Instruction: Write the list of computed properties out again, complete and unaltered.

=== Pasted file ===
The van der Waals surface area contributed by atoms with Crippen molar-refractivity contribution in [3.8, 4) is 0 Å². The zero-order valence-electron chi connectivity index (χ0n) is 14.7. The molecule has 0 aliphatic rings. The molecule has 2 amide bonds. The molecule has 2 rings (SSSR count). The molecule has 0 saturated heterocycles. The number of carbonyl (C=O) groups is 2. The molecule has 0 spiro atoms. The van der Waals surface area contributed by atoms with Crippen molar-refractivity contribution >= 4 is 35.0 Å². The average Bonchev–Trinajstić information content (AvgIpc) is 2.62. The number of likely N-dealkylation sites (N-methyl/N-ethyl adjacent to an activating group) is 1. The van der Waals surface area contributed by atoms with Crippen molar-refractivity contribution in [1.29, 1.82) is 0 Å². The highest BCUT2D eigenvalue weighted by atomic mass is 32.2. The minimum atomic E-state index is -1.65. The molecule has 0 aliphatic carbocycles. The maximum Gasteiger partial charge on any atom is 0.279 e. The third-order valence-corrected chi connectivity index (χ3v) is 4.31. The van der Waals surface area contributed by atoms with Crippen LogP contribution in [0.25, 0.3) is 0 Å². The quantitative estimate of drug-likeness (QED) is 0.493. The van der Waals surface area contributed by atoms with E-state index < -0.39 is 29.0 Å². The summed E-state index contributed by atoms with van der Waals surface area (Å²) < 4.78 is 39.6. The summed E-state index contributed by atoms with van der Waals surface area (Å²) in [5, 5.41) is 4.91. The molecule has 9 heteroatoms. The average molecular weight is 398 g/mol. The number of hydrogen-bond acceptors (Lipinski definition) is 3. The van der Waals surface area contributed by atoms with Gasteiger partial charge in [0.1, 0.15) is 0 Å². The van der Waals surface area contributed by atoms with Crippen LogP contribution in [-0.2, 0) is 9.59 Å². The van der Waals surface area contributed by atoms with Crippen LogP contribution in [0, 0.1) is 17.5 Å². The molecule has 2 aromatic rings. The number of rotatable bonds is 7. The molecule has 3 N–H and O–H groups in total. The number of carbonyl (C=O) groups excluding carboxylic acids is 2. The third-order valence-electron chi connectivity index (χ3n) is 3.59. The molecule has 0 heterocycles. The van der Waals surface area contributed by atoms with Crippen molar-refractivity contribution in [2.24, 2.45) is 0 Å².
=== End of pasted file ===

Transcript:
The van der Waals surface area contributed by atoms with Crippen molar-refractivity contribution in [3.8, 4) is 0 Å². The zero-order valence-electron chi connectivity index (χ0n) is 14.7. The molecule has 0 aliphatic rings. The molecule has 2 amide bonds. The molecule has 2 rings (SSSR count). The molecule has 0 saturated heterocycles. The number of carbonyl (C=O) groups is 2. The molecule has 0 spiro atoms. The van der Waals surface area contributed by atoms with Crippen molar-refractivity contribution >= 4 is 35.0 Å². The average Bonchev–Trinajstić information content (AvgIpc) is 2.62. The number of likely N-dealkylation sites (N-methyl/N-ethyl adjacent to an activating group) is 1. The van der Waals surface area contributed by atoms with Crippen molar-refractivity contribution in [1.29, 1.82) is 0 Å². The highest BCUT2D eigenvalue weighted by atomic mass is 32.2. The minimum atomic E-state index is -1.65. The molecule has 0 aliphatic carbocycles. The maximum Gasteiger partial charge on any atom is 0.279 e. The third-order valence-corrected chi connectivity index (χ3v) is 4.31. The van der Waals surface area contributed by atoms with Crippen LogP contribution in [0.25, 0.3) is 0 Å². The quantitative estimate of drug-likeness (QED) is 0.493. The van der Waals surface area contributed by atoms with E-state index < -0.39 is 29.0 Å². The summed E-state index contributed by atoms with van der Waals surface area (Å²) < 4.78 is 39.6. The summed E-state index contributed by atoms with van der Waals surface area (Å²) in [5, 5.41) is 4.91. The molecule has 9 heteroatoms. The average molecular weight is 398 g/mol. The number of hydrogen-bond acceptors (Lipinski definition) is 3. The van der Waals surface area contributed by atoms with Gasteiger partial charge in [0.1, 0.15) is 0 Å². The van der Waals surface area contributed by atoms with Crippen LogP contribution in [-0.2, 0) is 9.59 Å². The van der Waals surface area contributed by atoms with Crippen LogP contribution in [0, 0.1) is 17.5 Å². The molecule has 2 aromatic rings. The number of rotatable bonds is 7. The molecule has 3 N–H and O–H groups in total. The number of carbonyl (C=O) groups excluding carboxylic acids is 2. The third-order valence-electron chi connectivity index (χ3n) is 3.59. The molecule has 0 heterocycles. The van der Waals surface area contributed by atoms with Crippen molar-refractivity contribution in [2.24, 2.45) is 0 Å².